Ryan Giggs has been named as the premiership footballer at the centre of a media gagging order after a Liberal Democrat MP used parliamentary privilege to flout an injunction.
John Hemming, the MP for Birmingham Yardley, was rebuked by Commons speaker John Bercow after using a question to attorney general Dominic Grieve to name the Manchester United midfielder.
Hemming made the intervention after Grieve announced that David Cameron had requested a joint committee of peers and MPs investigate the use of gagging orders. It came amid warnings from one influential Conservative MP that the actions of thousands of people posting details on Twitter of individuals involved in superinjunctions risked making the law “look an ass”.
To the condemnation of some of his colleagues, Hemming, who has been campaigning on the issue, exercised parliamentary privilege to identify the star at the centre of the injunction just minutes after the high court refused to lift a ban on naming the sportsman, who is said to have had a relationship with Imogen Thomas, the former Big Brother contestant.
“With about 75,000 people having named Ryan Giggs on Twitter, it’s obviously impractical to imprison them all,” Hemming said.
He also went on to declare that Giles Coren, The Times columnist, was the journalist supposedly threatened with contempt of court proceedings in relation to another privacy injunction – although Grieve had previously told MPs that he was not planning legal proceedings against any journalist in relation to this case.
Moments after Hemming had named Giggs, Bercow interrupted to tell the MP: “Let me just say to the honourable gentleman, I know he’s already done it, but occasions such as this are occasions for raising the issues of principle involved, not seeking to flout for whatever purpose. If the honourable gentleman wants to finish his question in an orderly way, he can do so.”
Hemming continued: “The question is what the government’s view is on an enforceability of a law that clearly doesn’t have public consent.”
Grieve, who would be responsible for any prosecution for contempt, told MPs that it was their duty “as parliamentarians” to uphold the rule of law.
The attorney general announced the prime minister’s decision to have a joint committee examine the issues raised by the events of the past few months and, in particular, the past weekend relating to the superinjunction.
Grieve told MPs that the committee would examine whether the current system was working. Cameron had written to John Whittingdale, the chairman of the Commons culture committee, recommending the setting up of a new body.
Setting out Cameron’s recommendation, Grieve said: “Such a committee would be able to use representation of both houses and the considerable expertise that select committees have to examine whether the current arrangements are working and to consider whether we might make any changes that might make things work better.”
Grieve announced the move in response to an urgent question in the Commons from Whittingdale on the use of injunctions.
Earlier, the high court refused to allow journalists to name Giggs as the married footballer at the centre of the alleged affair with Thomas.
Lawyers for the Sun asked for the controversial privacy ruling to be lifted after a Scottish newspaper identified the star at the weekend and the prime minister said he knew the footballer’s identity “like everybody else”.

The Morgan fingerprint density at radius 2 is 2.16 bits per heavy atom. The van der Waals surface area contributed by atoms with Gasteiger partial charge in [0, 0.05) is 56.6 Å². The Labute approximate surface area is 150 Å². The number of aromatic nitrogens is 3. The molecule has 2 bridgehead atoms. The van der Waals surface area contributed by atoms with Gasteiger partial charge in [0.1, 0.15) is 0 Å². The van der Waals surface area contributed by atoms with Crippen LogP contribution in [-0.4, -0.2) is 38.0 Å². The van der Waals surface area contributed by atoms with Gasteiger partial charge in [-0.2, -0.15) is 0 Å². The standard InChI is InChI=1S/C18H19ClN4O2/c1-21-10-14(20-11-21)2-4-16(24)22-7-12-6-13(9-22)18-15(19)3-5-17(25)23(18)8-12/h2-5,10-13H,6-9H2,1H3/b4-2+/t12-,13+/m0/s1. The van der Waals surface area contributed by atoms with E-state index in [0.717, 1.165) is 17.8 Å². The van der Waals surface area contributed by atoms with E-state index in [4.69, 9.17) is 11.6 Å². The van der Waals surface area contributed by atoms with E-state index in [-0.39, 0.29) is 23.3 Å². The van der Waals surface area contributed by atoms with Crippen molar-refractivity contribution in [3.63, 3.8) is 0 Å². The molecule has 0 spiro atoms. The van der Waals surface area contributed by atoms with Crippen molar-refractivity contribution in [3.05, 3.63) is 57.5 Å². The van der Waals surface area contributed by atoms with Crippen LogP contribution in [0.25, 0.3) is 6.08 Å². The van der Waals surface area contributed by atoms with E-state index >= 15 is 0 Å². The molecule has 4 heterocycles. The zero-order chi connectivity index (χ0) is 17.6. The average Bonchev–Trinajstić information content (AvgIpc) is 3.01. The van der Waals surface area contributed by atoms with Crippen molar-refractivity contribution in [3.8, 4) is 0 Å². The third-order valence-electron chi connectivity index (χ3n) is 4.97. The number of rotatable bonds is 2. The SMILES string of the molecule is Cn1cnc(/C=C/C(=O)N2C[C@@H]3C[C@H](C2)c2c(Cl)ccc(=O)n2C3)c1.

Cameron had also said on Monday morning that the UK’s current law on privacy is “unsustainable”.
He added that a situation whereby newspapers “can’t print something that everyone else is clearly talking about” is unfair.
The prime minister said the government had “to take some time out” to look at the matter, but said there was no “simple answer”. He suggested one option could be to beef up the press watchdog.
“It’s not fair on the newspapers if all the social media can report this and the newspapers can’t, and so the law and the practice has got to catch up with how people consume media today,” Cameron said.
Later, Grieve told MPs that a balance needed to be struck.
He said: “The government believes freedom of speech is a cornerstone of our democracy and it is of the greatest importance that people should be able to discuss and debate issues as freely and openly as possible. This includes those occasions when freedom of speech is exercised provocatively, as it’s supposed to be in a free country.
“Plainly, however, there are also occasions when an individual is entitled to have their privacy protected. There is a balance to be struck and this is reflected in our existing legal framework.”
There were “widely differing views” on what that balance should be, he acknowledged.
Grieve welcomed the report produced last week by a panel of senior judges on the operation of injunctions and superinjunctions.
“It reaffirms that open justice is a fundamental constitutional principle and that exceptions to this are only permissible to the extent that they are strictly necessary in the interests of justice,” he said.
Grieve, speaking before Hemmings made his contribution, said: “Legal mechanisms exist to review individual decisions which may be mistaken. If we believe in the rule of law, it is our duty as parliamentarians to uphold those principles.”
Whittingdale said the use of social media such as Twitter to breach injunctions was in danger of making “the law look an ass”.
He told Grieve: “You would virtually have to be living in an igloo not to know the identity of at least one Premier League footballer who has obtained an injunction. The actions by thousands of people of posting details of this on Twitter are in danger of making the law look an ass.”
Grieve warned: “The courts do have power to punish those who breach injunctions and those who decide flagrantly to do so should bear that in mind when they embark on that course of action.”
Source The Guardian